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Portable Oxygen

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CHOOSING PROPER HOME OR PORTABLE OXYGEN EQUIPMENT

Today’s oxygen dependant patients have many choices of Home Oxygen Therapy to fit their many different needs. The goal of Home Oxygen Therapy is to keep the patients Blood Oxygen Saturation level at an appropriate healthy level. Age & disease can cause a persons lung capacity to slowly diminish. That’s where the lungs are less able to oxygenate the person’s blood. Of course your doctor would be the one to determine that, and if needed, prescribe home oxygen therapy use. As a guideline for example, an excellent level is 100% to 95% Oxygen Saturation. But on the low side, Medicare will only cover home oxygen therapy if the patient’s oxygen level goes below 89% while at rest.

Home Oxygen Therapy has come a long way. An Oxygen Concentrator does exactly what its name implies. It continuously filters and Concentrates room air which results in delivering approximately 95% oxygen purity levels. This advancement alone has in itself saved countless hours of driving back and forth, picking up and delivering a never ending supply of Oxygen tanks.

To determine which Oxygen Equipment is appropriate for the end user there are important considerations. The first thing to consider is if the patient is mobile or bed bound? If the patient is bed bound than the traditional, tried and true Home Oxygen Concentrator unit has been an excellent machine. It’s also a very simple device to use because once you set the Oxygen Flow Rate, you don’t need to do much more then breathe normally.

The normal Home Oxygen Setup consists of a Concentrator and a Portable Oxygen Tank Setup. The Portable Oxygen device is typically an E size tank with a regulator & cart that is used when the patient goes to the doctor or other outings away from the plugged in Home Concentrator. It also can be used as a backup in case of a power failure.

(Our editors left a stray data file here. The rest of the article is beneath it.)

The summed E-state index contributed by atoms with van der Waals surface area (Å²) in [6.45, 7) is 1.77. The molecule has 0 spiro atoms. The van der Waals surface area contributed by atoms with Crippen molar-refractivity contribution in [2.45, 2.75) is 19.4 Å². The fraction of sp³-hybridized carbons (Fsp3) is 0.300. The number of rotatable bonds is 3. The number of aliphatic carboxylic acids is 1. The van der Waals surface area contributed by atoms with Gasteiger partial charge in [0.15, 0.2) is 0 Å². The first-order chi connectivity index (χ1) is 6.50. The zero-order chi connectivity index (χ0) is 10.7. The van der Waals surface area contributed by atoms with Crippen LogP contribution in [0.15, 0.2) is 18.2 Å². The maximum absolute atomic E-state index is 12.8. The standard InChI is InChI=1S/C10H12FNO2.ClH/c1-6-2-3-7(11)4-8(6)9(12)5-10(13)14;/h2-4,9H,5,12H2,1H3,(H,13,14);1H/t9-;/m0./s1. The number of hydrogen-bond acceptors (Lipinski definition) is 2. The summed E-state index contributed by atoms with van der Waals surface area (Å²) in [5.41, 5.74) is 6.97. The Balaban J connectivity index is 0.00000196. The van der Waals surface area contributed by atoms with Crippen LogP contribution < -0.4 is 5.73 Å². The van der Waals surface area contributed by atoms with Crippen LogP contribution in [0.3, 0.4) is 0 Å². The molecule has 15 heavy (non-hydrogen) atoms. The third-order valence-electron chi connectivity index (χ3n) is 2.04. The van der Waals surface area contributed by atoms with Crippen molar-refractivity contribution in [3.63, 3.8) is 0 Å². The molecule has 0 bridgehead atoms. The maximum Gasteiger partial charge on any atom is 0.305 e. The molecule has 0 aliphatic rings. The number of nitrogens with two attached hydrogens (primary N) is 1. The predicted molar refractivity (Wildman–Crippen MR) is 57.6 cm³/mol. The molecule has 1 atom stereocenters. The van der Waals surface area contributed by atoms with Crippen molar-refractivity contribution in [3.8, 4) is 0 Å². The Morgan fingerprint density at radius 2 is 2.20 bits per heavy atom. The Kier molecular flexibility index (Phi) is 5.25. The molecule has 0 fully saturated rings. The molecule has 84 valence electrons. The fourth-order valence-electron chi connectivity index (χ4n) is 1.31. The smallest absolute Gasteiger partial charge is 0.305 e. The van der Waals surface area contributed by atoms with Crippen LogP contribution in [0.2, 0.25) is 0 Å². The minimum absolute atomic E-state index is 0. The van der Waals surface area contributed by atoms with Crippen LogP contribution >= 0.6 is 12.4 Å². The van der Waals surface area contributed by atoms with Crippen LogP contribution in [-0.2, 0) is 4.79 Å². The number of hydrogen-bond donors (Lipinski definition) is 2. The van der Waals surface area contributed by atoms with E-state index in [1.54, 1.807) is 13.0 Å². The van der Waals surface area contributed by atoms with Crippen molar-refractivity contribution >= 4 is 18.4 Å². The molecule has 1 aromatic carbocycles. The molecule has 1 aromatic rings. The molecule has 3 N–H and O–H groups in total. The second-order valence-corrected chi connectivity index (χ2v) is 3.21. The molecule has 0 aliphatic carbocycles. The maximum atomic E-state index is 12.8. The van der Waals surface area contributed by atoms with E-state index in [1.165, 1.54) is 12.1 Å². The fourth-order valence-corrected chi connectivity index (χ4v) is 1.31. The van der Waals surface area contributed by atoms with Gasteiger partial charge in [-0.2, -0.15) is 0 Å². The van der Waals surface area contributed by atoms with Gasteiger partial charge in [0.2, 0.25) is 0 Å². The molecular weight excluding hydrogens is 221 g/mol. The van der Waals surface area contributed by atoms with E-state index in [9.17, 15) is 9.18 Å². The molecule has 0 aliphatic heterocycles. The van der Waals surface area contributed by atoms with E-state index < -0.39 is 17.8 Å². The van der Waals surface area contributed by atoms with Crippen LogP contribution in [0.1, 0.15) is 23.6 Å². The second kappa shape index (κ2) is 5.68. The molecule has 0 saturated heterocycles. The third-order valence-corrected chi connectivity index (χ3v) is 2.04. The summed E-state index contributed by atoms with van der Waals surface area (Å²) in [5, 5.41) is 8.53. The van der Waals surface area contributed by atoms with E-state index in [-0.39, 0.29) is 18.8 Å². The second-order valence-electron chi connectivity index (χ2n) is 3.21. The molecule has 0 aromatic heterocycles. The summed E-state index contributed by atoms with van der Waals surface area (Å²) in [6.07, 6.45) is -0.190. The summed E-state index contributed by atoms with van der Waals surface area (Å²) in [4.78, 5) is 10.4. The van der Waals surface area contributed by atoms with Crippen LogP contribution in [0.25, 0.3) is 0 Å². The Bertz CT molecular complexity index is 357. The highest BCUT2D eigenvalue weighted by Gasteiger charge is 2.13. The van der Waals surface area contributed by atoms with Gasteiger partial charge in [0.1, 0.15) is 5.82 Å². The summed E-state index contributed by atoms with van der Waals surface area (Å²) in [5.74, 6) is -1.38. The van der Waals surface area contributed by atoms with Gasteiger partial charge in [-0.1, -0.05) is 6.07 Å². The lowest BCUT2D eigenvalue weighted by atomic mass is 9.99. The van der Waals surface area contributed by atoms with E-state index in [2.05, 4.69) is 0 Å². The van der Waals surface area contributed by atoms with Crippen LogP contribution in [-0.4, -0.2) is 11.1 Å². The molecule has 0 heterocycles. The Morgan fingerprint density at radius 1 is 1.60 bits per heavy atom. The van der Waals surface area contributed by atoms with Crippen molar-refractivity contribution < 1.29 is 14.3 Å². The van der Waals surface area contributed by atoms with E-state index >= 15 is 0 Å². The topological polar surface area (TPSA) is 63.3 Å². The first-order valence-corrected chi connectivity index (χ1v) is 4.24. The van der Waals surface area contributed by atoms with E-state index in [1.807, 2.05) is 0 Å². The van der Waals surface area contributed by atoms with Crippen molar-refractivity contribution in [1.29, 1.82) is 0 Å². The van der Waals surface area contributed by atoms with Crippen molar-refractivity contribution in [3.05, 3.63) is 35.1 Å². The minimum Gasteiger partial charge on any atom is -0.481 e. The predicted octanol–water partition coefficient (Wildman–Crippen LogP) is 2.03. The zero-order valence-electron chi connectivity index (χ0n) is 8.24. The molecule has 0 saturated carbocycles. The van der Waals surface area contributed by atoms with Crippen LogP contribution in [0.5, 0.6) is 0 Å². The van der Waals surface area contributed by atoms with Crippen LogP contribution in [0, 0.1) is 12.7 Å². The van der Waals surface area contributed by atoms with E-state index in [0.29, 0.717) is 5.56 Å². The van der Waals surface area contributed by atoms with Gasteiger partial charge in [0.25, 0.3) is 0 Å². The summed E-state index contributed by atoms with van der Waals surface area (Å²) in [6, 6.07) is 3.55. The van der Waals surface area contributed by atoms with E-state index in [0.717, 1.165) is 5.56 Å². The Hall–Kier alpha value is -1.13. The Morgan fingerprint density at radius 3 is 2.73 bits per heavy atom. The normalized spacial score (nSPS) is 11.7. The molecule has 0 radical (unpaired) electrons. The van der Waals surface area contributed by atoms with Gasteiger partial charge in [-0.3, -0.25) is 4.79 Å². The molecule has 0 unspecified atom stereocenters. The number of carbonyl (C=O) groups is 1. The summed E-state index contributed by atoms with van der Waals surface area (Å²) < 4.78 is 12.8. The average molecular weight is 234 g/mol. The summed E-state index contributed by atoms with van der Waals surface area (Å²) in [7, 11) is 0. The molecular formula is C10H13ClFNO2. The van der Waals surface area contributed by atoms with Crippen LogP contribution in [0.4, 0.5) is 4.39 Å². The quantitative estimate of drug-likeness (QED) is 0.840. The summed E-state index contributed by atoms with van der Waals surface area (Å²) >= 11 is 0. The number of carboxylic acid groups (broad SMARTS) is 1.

If the patient is mobile however, other considerations come into play. Does the patient need a “Continuous Flow” of Oxygen or can they use a smaller machine that has sensors which only send a burst of oxygen when the patient breathes in? These units have the setting called “Oxygen on Demand”. If the patient does well with the “Oxygen on Demand” there are a number of brands on the market to choose from. They range in price but also in features and quality. How much oxygen is actually in each blast? It’s kind of like the Vitamin Industry where everyone claims to have the best unit on the market but how do you really know if it’s true until you buy it and try it?

The next question to ask is “how active is the patients lifestyle”? How much time away from the home unit is spent daily? The insurance reimbursement has been cut so low that it only covers the dealer refilling just 3-5 tanks per month, and then once you factor in the gas, the truck & delivery personnel the dealers are now in the red and losing money each month. That’s where Portable Oxygen Concentrators (POC’s) that do the same thing as the plugged in wall unit does but is much smaller, lighter & easier to carry around. They can work plugged in the wall as the traditional units but they also work on batteries or they can even be plugged into a car.

If the “On Demand” or “POC” doesn’t work for you there’s another option called a “HOMEFILL”. It has 2 components working together doing just as the name say’s, it FILLS its own tanks at HOME. The first unit is the same traditional oxygen concentrator machine. But the second unit connects them together and uses the excess capacity to fill its own specially adapted tanks. With a Homefill unit, you no longer need to wait for the delivery guy to come out with more tanks because you’re filling the tanks at your pace depending on your need. There aren’t as many POC’s or Homefills out there to choose from but the advice I’d give is to consult with a Medical Supply Dealer you can trust to assist you in finding the best choice to fit your needs.

If the insurance money is paying for your oxygen supply than the choices you have may be limited to what your insurance carrier covers. More & more studies have been showing that an Oxygen patient is more likely to be compliant and actually use the oxygen equipment as prescribed when they have access to the type of equipment that gives the patient the freedom to be more active. It has also shown that an active lifestyle will lead to a healthier patient with significantly fewer visits for medical care. And this in turn will lead to a healthier bottom line for the insurance companies. I would encourage insurance companies to focus on the patients long term use and benefit and not the cost of the equipment.

This article is some of the options now available in the Home or Portable Oxygen Equipment market. Questions, or for more information, call Bruce Sandler at 818-832-4177 or visit us at http://www.WishingUWellMedical.com.

Invacare’s Homefill Training video
http://www.youtube.com/watch?v=L44aUCmkCcA&NR=1&feature=endscreen

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